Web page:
# Functional design: tagless final

###
Giulio Canti
*Updated on *
・4 min read

In the last article I wrote a `time`

combinator which mimics the analogous Unix command: given an action `IO<A>`

, we can derive an action `IO<[A, number]>`

that returns the elapsed time along with the computed value

```
import { IO } from 'fp-ts/lib/IO'
import { now } from 'fp-ts/lib/Date'
import { tuple } from 'fp-ts/lib/function'
export function time<A>(ma: IO<A>): IO<[A, number]> {
return now.chain(start => ma.chain(a => now.map(end => tuple(a, end - start))))
}
```

There's still a problem though: `time`

works with `IO`

only.

What if we want a `time`

combinator for `Task`

? Or `TaskEither`

? Or even `ReaderTaskEither`

?

## A small rewrite

First of all I want to show you how to rewrite `time`

by explicitly using the `Monad`

instance for `IO`

instead of relying on the methods defined in the `IO`

class

```
import { IO, io as M } from 'fp-ts/lib/IO'
export function time<A>(ma: IO<A>): IO<[A, number]> {
return M.chain(now, start => M.chain(ma, a => M.map(now, end => tuple(a, end - start))))
}
```

The value `io`

, exported by the `fp-ts/lib/IO`

module, contains the instance of `Monad`

for `IO`

.

In `fp-ts`

type-classes are encoded as `interfaces`

s and instances are encoded as static dictionaries containing the operations defined by the type-class.

So in the case of a `Monad`

instance, we expect the following operations: `map`

, `of`

, `ap`

and `chain`

.

```
// fp-ts/lib/IO.ts
export const io = {
map: ...,
of: ...,
ap: ...,
chain: ...
}
```

Let's try to write a `time`

combinator for `Task`

using the same style

## Lifting

In order to make the type-checker happy we must **lift** the `now`

action, which has type `IO<number>`

, to the `Task`

monad.

Fortunately `fp-ts`

provides a built-in `fromIO`

function for that. `fromIO`

transforms a `IO<A>`

into a `Task<A>`

, for all `A`

.

```
import { Task, task as M, fromIO } from 'fp-ts/lib/Task'
import * as D from 'fp-ts/lib/Date'
export function time<A>(ma: Task<A>): Task<[A, number]> {
const now = fromIO(D.now)
return M.chain(now, start => M.chain(ma, a => M.map(now, end => tuple(a, end - start))))
}
```

That would work, but there's so much duplication.

If we ignore for a minute the first line of the body, the code is exactly the same as before, isn't it?

```
export function time<A>(ma: IO<A>): IO<[A, number]> {
return M.chain(now, start => M.chain(ma, a => M.map(now, end => tuple(a, end - start))))
}
export function time<A>(ma: Task<A>): Task<[A, number]> {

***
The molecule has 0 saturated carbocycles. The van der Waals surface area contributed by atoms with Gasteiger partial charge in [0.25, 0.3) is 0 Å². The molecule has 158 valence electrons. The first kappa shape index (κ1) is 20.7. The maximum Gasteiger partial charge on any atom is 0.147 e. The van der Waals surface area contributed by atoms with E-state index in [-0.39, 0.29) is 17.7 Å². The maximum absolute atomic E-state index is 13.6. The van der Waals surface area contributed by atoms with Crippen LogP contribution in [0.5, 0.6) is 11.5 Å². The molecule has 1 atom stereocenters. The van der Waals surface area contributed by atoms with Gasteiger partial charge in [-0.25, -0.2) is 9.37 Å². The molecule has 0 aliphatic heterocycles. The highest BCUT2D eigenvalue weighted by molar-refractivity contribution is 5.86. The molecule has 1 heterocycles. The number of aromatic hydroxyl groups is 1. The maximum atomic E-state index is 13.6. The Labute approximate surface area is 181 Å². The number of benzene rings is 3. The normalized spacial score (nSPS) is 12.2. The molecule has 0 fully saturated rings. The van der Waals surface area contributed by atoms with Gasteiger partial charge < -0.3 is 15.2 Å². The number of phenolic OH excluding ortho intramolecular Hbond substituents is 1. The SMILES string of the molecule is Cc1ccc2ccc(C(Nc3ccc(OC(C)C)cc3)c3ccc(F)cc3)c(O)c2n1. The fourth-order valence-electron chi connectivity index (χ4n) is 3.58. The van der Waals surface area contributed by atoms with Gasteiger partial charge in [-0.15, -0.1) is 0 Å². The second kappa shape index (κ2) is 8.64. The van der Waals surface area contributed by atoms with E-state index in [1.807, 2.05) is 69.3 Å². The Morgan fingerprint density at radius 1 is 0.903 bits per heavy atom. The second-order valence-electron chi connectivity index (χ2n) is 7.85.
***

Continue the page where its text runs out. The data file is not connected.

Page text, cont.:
return M.chain(now, start => M.chain(ma, a => M.map(now, end => tuple(a, end - start))))
}
```

That's the beauty of the monadic interface, we can handle synchronous and asynchronous computations with pretty much the same code.

## Tagless final

So the idea is that the `time`

combinator could support any monad `M`

which is able to lift `now`

.

Or, more generally, any monad `M`

which is able to lift an action `IO<A>`

to an action `M<A>`

, for all `A`

.

Let's encode such a capability into a type-class (i.e. an `interface`

in TypeScript) named `MonadIO`

```
import { Monad1 } from 'fp-ts/lib/Monad'
import { Type, URIS } from 'fp-ts/lib/HKT'
export interface MonadIO<M extends URIS> extends Monad1<M> {
readonly fromIO: <A>(fa: IO<A>) => Type<M, A>
}
```

The type `Type<M, A>`

is how `fp-ts`

encodes a generic type constructor `M<A>`

of kind `* -> *`

(TypeScript doesn't support Higher Kinded Types natively).

Let's rewrite the `time`

combinator against the `MonadIO`

interface (this style of programming is called "tagless final" or "MTL style"), passed in as an additional first parameter

```
export function time<M extends URIS>(
M: MonadIO<M>
): <A>(ma: Type<M, A>) => Type<M, [A, number]> {
const now = M.fromIO(D.now) // lifting
return ma =>
M.chain(now, start => M.chain(ma, a => M.map(now, end => tuple(a, end - start))))
}
```

That's great, from now on we can use `time`

with any monad which admits an instance of `MonadIO`

!

##
Writing a `MonadIO`

instance

In order to write a `MonadIO`

instance for `IO`

we must augment its `Monad`

instance with the `fromIO`

operation, which is just the `identity`

function

```
import { URI, io } from 'fp-ts/lib/IO'
import { identity } from 'fp-ts/lib/function'
export const monadIOIO: MonadIO<URI> = {
...io,
fromIO: identity
}
```

Let's write a `MonadIO`

instance for `Task`

```
import { URI, task, fromIO } from 'fp-ts/lib/Task'
const monadIOTask: MonadIO<URI> = {
...task,
fromIO: fromIO
}
```

Now we can get a specialized version of `time`

for a concrete type constructor by passing the corresponding `MonadIO`

instance

```
// timeIO: <A>(ma: IO<A>) => IO<[A, number]>
const timeIO = time(monadIOIO)
// timeTask: <A>(ma: Task<A>) => Task<[A, number]>
const timeTask = time(monadIOTask)
```

This approach has great benefits: when writing a function based on tagless final, the target monad of the function can be changed in the future, by the user.